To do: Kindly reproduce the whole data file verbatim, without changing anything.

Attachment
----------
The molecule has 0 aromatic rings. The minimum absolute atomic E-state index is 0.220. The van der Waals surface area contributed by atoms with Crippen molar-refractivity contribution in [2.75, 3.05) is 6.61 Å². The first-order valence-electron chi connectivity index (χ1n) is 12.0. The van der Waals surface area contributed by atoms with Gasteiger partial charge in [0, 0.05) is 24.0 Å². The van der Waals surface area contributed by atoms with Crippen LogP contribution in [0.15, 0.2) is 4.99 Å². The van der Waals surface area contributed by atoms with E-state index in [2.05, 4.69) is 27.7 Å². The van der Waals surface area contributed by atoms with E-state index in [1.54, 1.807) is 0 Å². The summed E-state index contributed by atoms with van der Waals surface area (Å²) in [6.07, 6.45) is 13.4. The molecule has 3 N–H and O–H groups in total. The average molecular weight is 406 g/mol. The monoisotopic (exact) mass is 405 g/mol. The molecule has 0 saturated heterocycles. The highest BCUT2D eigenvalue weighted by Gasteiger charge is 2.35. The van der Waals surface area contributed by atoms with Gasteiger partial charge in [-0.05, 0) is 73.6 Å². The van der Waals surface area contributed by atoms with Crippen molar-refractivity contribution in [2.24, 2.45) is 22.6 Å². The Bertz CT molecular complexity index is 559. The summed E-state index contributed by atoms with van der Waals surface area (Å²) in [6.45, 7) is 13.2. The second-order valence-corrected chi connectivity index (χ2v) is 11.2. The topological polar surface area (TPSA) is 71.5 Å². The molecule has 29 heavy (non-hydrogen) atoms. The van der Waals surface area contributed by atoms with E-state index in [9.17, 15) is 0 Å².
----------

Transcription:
The molecule has 0 aromatic rings. The minimum absolute atomic E-state index is 0.220. The van der Waals surface area contributed by atoms with Crippen molar-refractivity contribution in [2.75, 3.05) is 6.61 Å². The first-order valence-electron chi connectivity index (χ1n) is 12.0. The van der Waals surface area contributed by atoms with Gasteiger partial charge in [0, 0.05) is 24.0 Å². The van der Waals surface area contributed by atoms with Crippen LogP contribution in [0.15, 0.2) is 4.99 Å². The van der Waals surface area contributed by atoms with E-state index in [2.05, 4.69) is 27.7 Å². The van der Waals surface area contributed by atoms with E-state index in [1.54, 1.807) is 0 Å². The summed E-state index contributed by atoms with van der Waals surface area (Å²) in [6.07, 6.45) is 13.4. The molecule has 3 N–H and O–H groups in total. The average molecular weight is 406 g/mol. The monoisotopic (exact) mass is 405 g/mol. The molecule has 0 saturated heterocycles. The highest BCUT2D eigenvalue weighted by Gasteiger charge is 2.35. The van der Waals surface area contributed by atoms with Gasteiger partial charge in [-0.05, 0) is 73.6 Å². The van der Waals surface area contributed by atoms with Crippen molar-refractivity contribution in [2.24, 2.45) is 22.6 Å². The Bertz CT molecular complexity index is 559. The summed E-state index contributed by atoms with van der Waals surface area (Å²) in [6.45, 7) is 13.2. The second-order valence-corrected chi connectivity index (χ2v) is 11.2. The topological polar surface area (TPSA) is 71.5 Å². The molecule has 29 heavy (non-hydrogen) atoms. The van der Waals surface area contributed by atoms with E-state index in [9.17, 15) is 0 Å².